Historical and Commemorative Medals
Collection of Benjamin Weiss


DASSIER, Jean: England, 1731, Silver, 38 mm
Obv: Bust of Cromwell    OLIVERIUS CROMWELL
Rev: Tomb decorated with the arms of Cromwell and four infant Genii: one points to his titles, a second holds a mirror indicating Prudence, and is weeping over his death typified by a skull, another represents his success by a laurel wreath and unanimity of the kingdom by a bundle of wands bond together, and a fourth, in the character of Hercules, symbolized his power by the club and the fruit of his labors by three apples, i.e., the three kingdoms.  ANGLIAE, SCO. ET HIB. PROTECTOR.
Signed: I. DASSIER. F.
Exergue: NAT. 3. APRIL. 1603. MORT. 3. SEPT. 1658.
Cromwell was born in 1599.
Ref: M.I. i, 435/87; Eimer 47/203; Eisler I, 265/35; Thompson 31/26;  Weiss BW803

Oliver Cromwell (1599-1658), the only son of Robert Cromwell and Elizabeth Steward, was born into a landed, though by no means very wealthy, family. He studied at the recently founded University of Cambridge where he developed a strong Puritan ideology. In 1628 Cromwell entered Parliament during a period in which there were serious antagonisms between King Charles I (the second of a line of Stuart kings, the first being James Stuart) and the members of parliament. Despite these disputes between the monarch and Parliament, Cromwell initially supported a settlement with Charles I, although this settlement required the crown to accept Cromwell's political allies as the king's ministers and guarantee religious liberty to Protestants. This brought Cromwell into conflict with those who wanted a more democratic form of government and with those who advocated replacing the old Church of England with a new Presbyterian church base on the teachings of John Calvin. Because of the duplicity of the king, however, Cromwell began to support actions against Charles.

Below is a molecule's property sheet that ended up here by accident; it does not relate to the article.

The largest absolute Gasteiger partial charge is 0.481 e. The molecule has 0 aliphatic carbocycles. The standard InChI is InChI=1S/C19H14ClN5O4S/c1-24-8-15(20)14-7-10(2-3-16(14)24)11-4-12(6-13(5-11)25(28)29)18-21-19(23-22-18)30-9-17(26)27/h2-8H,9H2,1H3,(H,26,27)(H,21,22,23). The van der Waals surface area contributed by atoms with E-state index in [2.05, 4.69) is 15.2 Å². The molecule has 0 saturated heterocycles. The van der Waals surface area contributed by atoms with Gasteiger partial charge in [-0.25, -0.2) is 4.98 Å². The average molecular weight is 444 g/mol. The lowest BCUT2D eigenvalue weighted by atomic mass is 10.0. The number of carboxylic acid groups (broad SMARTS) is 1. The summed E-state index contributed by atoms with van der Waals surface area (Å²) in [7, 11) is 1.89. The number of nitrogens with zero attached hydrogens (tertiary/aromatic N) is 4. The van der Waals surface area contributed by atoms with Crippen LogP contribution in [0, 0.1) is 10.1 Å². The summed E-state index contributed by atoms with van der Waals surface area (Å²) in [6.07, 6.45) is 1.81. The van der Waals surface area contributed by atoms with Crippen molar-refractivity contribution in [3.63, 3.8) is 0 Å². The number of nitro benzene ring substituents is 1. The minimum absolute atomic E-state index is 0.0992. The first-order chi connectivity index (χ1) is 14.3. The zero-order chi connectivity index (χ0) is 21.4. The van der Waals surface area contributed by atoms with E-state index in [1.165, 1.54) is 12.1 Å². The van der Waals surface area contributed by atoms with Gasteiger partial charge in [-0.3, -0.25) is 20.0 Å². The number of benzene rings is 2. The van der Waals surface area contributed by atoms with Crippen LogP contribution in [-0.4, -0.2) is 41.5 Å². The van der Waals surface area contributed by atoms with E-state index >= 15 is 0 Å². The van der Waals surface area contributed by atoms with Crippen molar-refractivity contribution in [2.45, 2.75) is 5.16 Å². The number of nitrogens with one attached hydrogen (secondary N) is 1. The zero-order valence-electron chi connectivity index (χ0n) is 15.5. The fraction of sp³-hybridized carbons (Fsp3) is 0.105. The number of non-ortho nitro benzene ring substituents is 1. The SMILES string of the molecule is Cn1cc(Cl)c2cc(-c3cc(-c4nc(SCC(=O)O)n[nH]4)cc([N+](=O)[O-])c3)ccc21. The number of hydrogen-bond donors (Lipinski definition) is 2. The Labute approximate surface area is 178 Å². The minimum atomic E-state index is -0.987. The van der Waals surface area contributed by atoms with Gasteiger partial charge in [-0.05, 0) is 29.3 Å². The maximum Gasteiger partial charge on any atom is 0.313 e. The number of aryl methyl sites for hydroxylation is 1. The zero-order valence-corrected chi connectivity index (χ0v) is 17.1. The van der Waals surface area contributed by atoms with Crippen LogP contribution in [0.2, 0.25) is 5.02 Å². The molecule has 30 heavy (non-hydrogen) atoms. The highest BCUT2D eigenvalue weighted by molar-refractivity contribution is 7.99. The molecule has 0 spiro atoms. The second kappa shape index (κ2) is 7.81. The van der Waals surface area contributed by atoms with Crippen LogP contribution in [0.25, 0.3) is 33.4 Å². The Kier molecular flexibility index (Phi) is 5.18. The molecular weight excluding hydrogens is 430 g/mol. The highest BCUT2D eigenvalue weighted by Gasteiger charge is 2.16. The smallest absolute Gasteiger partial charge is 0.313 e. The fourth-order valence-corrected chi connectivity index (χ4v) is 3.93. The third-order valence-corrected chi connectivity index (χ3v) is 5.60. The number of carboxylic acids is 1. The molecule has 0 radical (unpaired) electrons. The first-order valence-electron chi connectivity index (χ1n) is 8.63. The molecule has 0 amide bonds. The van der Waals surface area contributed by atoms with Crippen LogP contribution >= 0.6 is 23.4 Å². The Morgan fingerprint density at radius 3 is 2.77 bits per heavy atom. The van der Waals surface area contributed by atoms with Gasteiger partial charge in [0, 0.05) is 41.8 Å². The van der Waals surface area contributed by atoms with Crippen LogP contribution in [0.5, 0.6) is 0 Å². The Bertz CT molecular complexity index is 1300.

Besides being the leader of the rebels in parliament, Cromwell became an outstanding military leader against the crown. The Civil War which erupted pitted the Crown (The Cavaliers) against the rebels in Parliament (the Roundheads), ultimately leading to a parliamentary victory for Oliver Cromwell and to the beheading of Charles I in 1649. Charles I was succeeded on the throne by his eldest surviving son Charles II, but like his father, Charles II was roundly defeated militarily and was forced into exile.

In 1653 a Protectorate was established with Oliver Cromwell given the title of Lord Protector of England Scotland and Ireland in the newly formed Commonwealth, becoming the first commoner to rule England. Cromwell's rule was that of a virtual military dictator although he resisted the temptation to take the title of King. He was rather inept politically, and with the Dutch Wars and the war against Spain financially weakening the government, parliament became increasingly disillusioned with the Commonwealth. His policy was both anti-Stuart and pro-Protestant, his most notable achievement being his championing a degree of unprecedented religious freedom. This religious freedom should be viewed as relative, however, because while Quakers, Catholics and Jews were now allowed to worship as they wished, they were still subject to regulation, and worship had to be done privately. Further there was still a recognized State Church under Cromwell. Indeed, unlike the policies that existed before 1649 and from 1660 (after the Restoration) until the nineteenth century, it was only during this brief period from 1649-1660 that membership in the State Church was not a qualification for entry into universities, the professions and public office. (Although in the intervening periods, anti-discriminatory laws were enacted from time to time, Jews still weren't permitted to enter the British Parliament until the late 1800s).

Oliver Cromwell died in 1658, and although he was succeeded for a brief period as Lord Protector of England by his son Richard Cromwell, a further series of mismanagements of government opened the way in 1660 for parliament to invite the exiled Charles II back to the throne, ushering in the Restoration and, thereby, ending the period in which a commoner ruled England.

LINK to Medallic History of Oliver Cromwell (from google.books)